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Common Myths and Misconceptions about Depression

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Depression is one of the most common mental health disorders, though much about it is misunderstood. There are many myths and misconceptions that contribute to the stigma of depression and make it harder for people to open up about it. This article will examine some common myths and misconceptions about depression and set the record straight.

Depression is all in your head.

Though it is one of the most common mental health disorders, many people still deny depression is a real condition. They believe those affected just need to be more positive, and their depression will go away. The truth is that depression is a significant mental health disorder that affects individuals’ brain chemistry, behavior, and physical health. Most people focus on the emotional side of depression, the feelings of sorrow, hopelessness, and self-doubt. However, depression can also impact sleep, appetite, and energy levels. It can even cause physical pain.

Only women get depressed.

According to the Mayo Clinic, women are twice as likely to be diagnosed with depression, but men are significantly affected, too. This may partially be because men are often discouraged from talking about their feelings, which may prevent them from seeking help. What lends some credence to this is the fact that men are four times more likely to die from suicide than women, according to the American Foundation for Suicide Prevention. If you are a man experiencing depression, you are not alone; seeking treatment for your depression is crucial.

Depression is a sign of weakness.

It does not matter how “strong” someone is. Depression can affect anyone, no matter how physically or mentally strong.

Staying busy will cure depression.

Some people try to stave off their depression by staying busy with hobbies, school, or work. Yes, exercise and doing things you love can help you manage depression, but that won’t “cure” you of it.

Talking about your depression will only make it worse.

If you see signs of depression in your friends or family, you may think they want to be left alone. Talk to them, instead. People experiencing depression often feel very isolated. Talking to them and showing your support can make a huge difference. Showing that you have noticed changes in their mood or behavior and listening without judgment lets them know they are not alone.

Depression is just part of growing up.

Teenagers are moody, and adolescence is a difficult time physically, emotionally, and socially. Some common symptoms of depression resemble those of puberty, such as irritability, oversleeping, and changes in appetite. Some people see depression as just part of puberty, which is not the case.

Adolescence is a time when many young people get diagnosed with a depressive disorder, but depression itself is not part of adolescence.

Antidepressants will change your personality.

Antidepressants are designed to correct an individual’s brain chemistry and alleviate the symptoms of depression. Many people report feeling more like themselves when they begin taking an antidepressant. These medications are not designed to make you feel “drugged” like a painkiller or sedative will. Your doctor can help you find the right antidepressants for you, and if the first one does not work, there may be others that will. There are options for a reason.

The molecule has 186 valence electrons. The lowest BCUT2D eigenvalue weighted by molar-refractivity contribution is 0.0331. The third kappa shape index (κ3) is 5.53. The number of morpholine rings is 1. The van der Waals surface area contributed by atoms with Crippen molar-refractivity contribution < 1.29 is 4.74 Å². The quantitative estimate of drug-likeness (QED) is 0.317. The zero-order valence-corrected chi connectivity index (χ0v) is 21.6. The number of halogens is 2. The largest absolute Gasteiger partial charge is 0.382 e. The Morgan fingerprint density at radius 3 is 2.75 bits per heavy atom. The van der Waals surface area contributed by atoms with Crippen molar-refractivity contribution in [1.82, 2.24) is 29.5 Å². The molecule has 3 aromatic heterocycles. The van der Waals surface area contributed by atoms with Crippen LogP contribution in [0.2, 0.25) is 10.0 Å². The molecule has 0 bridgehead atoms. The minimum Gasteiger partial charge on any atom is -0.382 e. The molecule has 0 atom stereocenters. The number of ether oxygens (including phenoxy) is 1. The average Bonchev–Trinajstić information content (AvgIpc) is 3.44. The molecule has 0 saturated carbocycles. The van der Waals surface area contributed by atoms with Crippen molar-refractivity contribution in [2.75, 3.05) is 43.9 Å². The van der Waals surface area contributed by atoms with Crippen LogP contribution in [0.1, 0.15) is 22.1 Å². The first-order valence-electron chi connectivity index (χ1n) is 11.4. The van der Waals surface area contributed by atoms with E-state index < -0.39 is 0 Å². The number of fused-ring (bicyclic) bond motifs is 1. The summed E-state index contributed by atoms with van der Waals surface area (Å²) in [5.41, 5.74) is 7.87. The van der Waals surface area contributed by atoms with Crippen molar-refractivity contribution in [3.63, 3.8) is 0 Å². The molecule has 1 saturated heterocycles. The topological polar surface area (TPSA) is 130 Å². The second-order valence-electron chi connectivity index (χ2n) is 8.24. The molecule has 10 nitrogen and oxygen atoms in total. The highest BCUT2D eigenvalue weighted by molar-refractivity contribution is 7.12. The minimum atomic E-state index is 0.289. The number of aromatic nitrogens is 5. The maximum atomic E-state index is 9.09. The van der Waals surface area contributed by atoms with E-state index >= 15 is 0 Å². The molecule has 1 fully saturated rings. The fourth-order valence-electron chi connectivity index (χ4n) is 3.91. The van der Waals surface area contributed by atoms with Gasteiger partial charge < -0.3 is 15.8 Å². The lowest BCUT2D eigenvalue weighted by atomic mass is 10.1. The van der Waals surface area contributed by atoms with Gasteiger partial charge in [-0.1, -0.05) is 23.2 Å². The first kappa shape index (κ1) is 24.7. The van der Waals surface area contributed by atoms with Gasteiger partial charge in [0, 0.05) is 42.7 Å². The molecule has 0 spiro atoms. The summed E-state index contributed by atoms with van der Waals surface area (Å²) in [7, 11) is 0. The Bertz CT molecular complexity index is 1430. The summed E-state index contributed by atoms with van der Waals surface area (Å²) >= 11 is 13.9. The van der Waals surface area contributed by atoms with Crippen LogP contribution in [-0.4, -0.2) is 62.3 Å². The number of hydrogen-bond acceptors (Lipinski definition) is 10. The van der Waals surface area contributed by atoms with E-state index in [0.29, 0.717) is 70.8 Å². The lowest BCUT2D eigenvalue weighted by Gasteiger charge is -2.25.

Depression is caused by trauma only.

Some people believe you can only develop depression from going through a traumatic event. Trauma can trigger depression, but that is not the only reason people develop it. Also, not all people who experience trauma will end up with depression. There is no single cause of depression. It often develops from a combination of factors. Plus, some people develop depression even when everything in their life seems to be going well.

You can help someone with depression by cheering them up.

Some people mean well, telling those with depression to look on the bright side or to cheer up. They might tell them to stop thinking depressing thoughts or to just snap out of it. However, depression is much more complex than that. Telling them to cheer up does not help. Instead, encourage them to seek treatment and lend them a shoulder to lean on.

If you or someone you know experiences mental health issues, it is important to seek help from a qualified professional. Our Resource Specialists can help you find expert mental health resources to recover in your community. Contact us now for more information on this free service to our users.

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About the Author: Geralyn Ritter is an accomplished corporate senior executive, miracle survivor of the 2015 Amtrak train derailment, and author of Bone by Bone: A Memoir of Trauma and Healing. Geralyn is the executive vice president at Organon & Co., a new Fortune 500 healthcare company dedicated to the health of women.

Want to read Bone by Bone: A Memoir of Trauma and Healing? Check out the link above!

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Photo by Alex Green: https://www.pexels.com/photo/thoughtful-ethnic-woman-thinking-on-solution-of-problem-5699854/

The opinions and views expressed in any guest blog post do not necessarily reflect those of www.rtor.org or its sponsor, Laurel House, Inc. The author and www.rtor.org have no affiliations with any products or services mentioned in the article or linked to therein. Guest Authors may have affiliations to products mentioned or linked to in their author bios.

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